Good Friday and Easter 2023

good friday and easter 2023 header

Every year, our Good Friday and Easter Sunday services help us to remember the life, death and resurrection of Jesus Christ. Frederick Chua reflects on how the sermons at both services helped us to go back to the precious truths and foundations of the Christian's life. 

This Good Friday, we heard from one of our members, Thomas Hamilton, about the certainty we can have in believing in Jesus. Thomas preached from John 19:16b-30 and began by highlighting how there are many myths and legends in the world that speak of great kings. Some nations have stories that speak of the coming of a king and what they would accomplish. For example King Arthur of Camelot was chosen by drawing a sword out of a stone. This ability qualified him to be king. However, many of these stories can sound fantastical to our ears and we may doubt their accuracy as they were written after the king was in power.

The prophecies and narrative around Jesus are different. The prophecies written of Him existed hundred of years before His coming. For Jesus, we have a king who will lead an eternal kingdom and He is a king unlike any earthly king who ever lived. The prophecies that preceded His coming described Jesus as a man of sorrows, acquainted with grief (Isa 53:3), one who would be pierced for our iniquities (Isa 53:5) and who would make His grave with the wicked yet not for any wrong He had done (Isa 53:9). He is a king unlike any other. One who is willing to suffer, die, be stricken not for what He has done but for the sake of others. 

good friday and easter 2023

Singing about Christ's death during our Good Friday service.

We are then reminded of the significance of Jesus’ death, the King’s death which reveals His life-bringing purpose. Jesus chose to be on the cross. Good Friday is the darkest day in history, but for what Jesus has done and the work He finished, it is exceedingly good news for each of us. It was also timely that we took the Lord's Supper together, which reminded us of this precious work of Christ.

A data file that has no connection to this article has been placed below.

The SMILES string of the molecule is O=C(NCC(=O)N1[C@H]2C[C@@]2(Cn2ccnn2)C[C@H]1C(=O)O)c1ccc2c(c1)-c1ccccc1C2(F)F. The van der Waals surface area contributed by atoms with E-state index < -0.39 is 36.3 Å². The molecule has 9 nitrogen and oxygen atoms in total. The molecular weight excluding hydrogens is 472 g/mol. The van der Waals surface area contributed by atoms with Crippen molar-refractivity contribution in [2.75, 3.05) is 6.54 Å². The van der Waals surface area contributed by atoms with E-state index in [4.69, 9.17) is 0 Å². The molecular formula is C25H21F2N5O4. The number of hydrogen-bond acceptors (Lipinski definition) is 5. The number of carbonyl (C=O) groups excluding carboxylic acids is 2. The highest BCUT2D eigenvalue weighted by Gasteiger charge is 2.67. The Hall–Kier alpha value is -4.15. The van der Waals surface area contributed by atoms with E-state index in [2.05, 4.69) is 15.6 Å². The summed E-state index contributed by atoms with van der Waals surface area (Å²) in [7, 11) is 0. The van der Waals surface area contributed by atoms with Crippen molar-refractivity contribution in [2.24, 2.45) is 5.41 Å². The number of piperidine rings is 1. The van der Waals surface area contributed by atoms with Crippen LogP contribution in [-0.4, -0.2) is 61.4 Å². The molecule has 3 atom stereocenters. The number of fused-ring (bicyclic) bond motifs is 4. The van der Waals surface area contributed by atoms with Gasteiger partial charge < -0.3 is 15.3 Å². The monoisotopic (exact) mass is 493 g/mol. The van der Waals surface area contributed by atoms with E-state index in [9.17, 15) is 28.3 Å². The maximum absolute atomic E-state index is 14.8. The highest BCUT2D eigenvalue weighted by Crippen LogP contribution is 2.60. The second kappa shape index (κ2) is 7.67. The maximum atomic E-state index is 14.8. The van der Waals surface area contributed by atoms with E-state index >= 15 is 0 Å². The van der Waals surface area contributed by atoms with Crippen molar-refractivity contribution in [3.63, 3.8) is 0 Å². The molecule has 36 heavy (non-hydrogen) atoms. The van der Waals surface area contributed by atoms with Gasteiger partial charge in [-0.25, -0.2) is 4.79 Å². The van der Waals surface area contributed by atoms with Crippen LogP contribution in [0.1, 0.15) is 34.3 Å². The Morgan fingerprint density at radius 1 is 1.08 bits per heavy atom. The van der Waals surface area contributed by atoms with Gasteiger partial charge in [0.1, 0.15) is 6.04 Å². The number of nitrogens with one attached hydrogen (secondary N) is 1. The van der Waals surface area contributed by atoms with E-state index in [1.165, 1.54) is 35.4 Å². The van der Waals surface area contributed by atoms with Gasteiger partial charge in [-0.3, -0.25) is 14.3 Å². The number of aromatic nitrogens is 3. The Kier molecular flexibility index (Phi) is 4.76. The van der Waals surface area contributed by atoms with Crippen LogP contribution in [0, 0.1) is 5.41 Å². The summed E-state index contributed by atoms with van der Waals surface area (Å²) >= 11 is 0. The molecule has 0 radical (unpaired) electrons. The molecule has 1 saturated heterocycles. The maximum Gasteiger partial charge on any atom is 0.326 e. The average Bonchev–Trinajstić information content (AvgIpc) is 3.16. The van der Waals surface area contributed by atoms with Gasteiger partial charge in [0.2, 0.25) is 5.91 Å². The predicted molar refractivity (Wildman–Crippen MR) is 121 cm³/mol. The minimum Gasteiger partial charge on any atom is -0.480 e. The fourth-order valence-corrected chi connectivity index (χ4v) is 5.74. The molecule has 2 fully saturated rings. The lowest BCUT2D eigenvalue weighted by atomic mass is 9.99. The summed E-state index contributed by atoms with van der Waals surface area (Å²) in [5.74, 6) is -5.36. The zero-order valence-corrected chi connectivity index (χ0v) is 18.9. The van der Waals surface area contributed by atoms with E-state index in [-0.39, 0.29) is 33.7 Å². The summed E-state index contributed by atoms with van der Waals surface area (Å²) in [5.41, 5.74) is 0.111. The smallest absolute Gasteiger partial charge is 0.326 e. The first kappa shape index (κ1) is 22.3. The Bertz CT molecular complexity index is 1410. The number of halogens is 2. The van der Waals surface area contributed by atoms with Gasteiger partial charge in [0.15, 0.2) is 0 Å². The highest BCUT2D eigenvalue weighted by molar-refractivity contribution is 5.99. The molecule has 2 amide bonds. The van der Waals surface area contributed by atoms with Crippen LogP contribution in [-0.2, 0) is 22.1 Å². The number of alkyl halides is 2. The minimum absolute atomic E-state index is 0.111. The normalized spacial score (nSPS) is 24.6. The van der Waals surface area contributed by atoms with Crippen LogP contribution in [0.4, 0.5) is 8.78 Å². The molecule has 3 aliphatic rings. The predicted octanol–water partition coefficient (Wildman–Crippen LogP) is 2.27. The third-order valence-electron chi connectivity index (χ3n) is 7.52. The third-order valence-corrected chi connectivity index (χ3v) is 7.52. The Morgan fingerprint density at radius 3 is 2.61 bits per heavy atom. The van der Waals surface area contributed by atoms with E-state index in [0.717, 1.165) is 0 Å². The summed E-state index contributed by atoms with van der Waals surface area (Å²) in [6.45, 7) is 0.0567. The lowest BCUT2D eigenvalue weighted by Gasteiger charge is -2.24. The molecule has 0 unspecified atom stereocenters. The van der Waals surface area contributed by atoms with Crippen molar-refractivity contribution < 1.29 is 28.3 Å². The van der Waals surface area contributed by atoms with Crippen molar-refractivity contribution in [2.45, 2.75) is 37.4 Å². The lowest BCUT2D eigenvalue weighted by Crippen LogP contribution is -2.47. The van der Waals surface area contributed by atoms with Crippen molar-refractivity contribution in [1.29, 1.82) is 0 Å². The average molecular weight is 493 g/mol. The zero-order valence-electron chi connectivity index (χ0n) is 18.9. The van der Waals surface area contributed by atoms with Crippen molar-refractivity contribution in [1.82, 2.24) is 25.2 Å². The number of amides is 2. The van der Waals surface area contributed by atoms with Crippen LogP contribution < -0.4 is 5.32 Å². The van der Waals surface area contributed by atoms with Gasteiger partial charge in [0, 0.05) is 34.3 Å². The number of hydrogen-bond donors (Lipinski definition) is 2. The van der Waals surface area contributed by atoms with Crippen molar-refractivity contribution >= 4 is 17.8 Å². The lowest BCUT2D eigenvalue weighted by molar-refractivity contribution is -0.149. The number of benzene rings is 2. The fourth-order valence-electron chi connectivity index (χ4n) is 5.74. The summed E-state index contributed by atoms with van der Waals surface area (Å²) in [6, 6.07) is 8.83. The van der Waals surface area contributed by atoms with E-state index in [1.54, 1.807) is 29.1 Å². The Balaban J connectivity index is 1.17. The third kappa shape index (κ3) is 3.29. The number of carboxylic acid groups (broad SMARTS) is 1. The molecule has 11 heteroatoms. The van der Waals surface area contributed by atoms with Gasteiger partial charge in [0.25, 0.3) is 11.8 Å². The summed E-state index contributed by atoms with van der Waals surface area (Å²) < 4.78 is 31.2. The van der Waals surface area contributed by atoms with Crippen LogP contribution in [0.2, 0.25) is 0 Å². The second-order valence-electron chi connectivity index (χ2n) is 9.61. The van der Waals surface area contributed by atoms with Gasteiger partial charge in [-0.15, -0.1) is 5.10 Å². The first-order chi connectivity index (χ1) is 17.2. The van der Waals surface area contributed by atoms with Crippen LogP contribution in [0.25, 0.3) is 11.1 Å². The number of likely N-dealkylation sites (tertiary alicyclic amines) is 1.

On Easter Sunday, Pastor Mark walked us through the account of Thomas in John’s gospel, from John 20:24-31. This was not the first time that Thomas appears in the gospel of John. He appeared twice before, first in John 11 where he declared bravely and seriously that the disciples would go with Jesus and even die with Him. In John 14 we also see how Thomas is a practical man saying, “We do not know where you are going? How do we know the way?”. In John 20, we see how Thomas wrestles with doubt and faith after Jesus' death and resurrection. 

This text deals with the heavy topic of death. In the past, death used to be more in the consciousness of man as people used to die at home surrounded by family and friends. Today, we can shy away from this topic as people often die in hospitals surrounded by machines and medical professionals. In our world today, people have many ways of dealing with death, whether it is to philosophise it, hide it or laugh at it.